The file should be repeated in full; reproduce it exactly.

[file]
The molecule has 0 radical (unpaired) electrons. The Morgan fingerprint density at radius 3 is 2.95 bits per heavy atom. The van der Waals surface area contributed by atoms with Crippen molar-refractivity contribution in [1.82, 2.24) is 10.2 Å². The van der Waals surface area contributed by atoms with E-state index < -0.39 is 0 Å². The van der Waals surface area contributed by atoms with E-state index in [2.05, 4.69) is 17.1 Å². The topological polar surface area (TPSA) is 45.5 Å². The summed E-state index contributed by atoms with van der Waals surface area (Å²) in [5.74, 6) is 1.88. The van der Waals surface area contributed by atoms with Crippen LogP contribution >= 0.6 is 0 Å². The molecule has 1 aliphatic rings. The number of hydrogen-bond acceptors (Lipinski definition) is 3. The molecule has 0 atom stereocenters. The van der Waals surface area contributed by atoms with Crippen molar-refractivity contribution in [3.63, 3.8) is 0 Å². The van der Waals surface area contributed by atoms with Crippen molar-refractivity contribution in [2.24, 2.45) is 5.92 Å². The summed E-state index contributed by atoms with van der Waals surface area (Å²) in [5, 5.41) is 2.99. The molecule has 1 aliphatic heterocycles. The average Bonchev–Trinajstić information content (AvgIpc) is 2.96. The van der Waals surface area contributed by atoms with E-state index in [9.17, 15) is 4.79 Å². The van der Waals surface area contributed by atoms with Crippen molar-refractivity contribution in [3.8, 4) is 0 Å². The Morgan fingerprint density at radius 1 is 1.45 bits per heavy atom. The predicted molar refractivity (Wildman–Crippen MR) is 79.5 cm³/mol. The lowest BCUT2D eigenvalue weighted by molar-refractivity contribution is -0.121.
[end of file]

The molecule has 0 radical (unpaired) electrons. The Morgan fingerprint density at radius 3 is 2.95 bits per heavy atom. The van der Waals surface area contributed by atoms with Crippen molar-refractivity contribution in [1.82, 2.24) is 10.2 Å². The van der Waals surface area contributed by atoms with E-state index < -0.39 is 0 Å². The van der Waals surface area contributed by atoms with E-state index in [2.05, 4.69) is 17.1 Å². The topological polar surface area (TPSA) is 45.5 Å². The summed E-state index contributed by atoms with van der Waals surface area (Å²) in [5.74, 6) is 1.88. The van der Waals surface area contributed by atoms with Crippen LogP contribution >= 0.6 is 0 Å². The molecule has 1 aliphatic rings. The number of hydrogen-bond acceptors (Lipinski definition) is 3. The molecule has 0 atom stereocenters. The van der Waals surface area contributed by atoms with Crippen molar-refractivity contribution in [3.63, 3.8) is 0 Å². The van der Waals surface area contributed by atoms with Crippen molar-refractivity contribution in [2.24, 2.45) is 5.92 Å². The summed E-state index contributed by atoms with van der Waals surface area (Å²) in [5, 5.41) is 2.99. The molecule has 1 aliphatic heterocycles. The average Bonchev–Trinajstić information content (AvgIpc) is 2.96. The van der Waals surface area contributed by atoms with E-state index in [9.17, 15) is 4.79 Å². The van der Waals surface area contributed by atoms with Crippen molar-refractivity contribution in [3.8, 4) is 0 Å². The Morgan fingerprint density at radius 1 is 1.45 bits per heavy atom. The predicted molar refractivity (Wildman–Crippen MR) is 79.5 cm³/mol. The lowest BCUT2D eigenvalue weighted by molar-refractivity contribution is -0.121.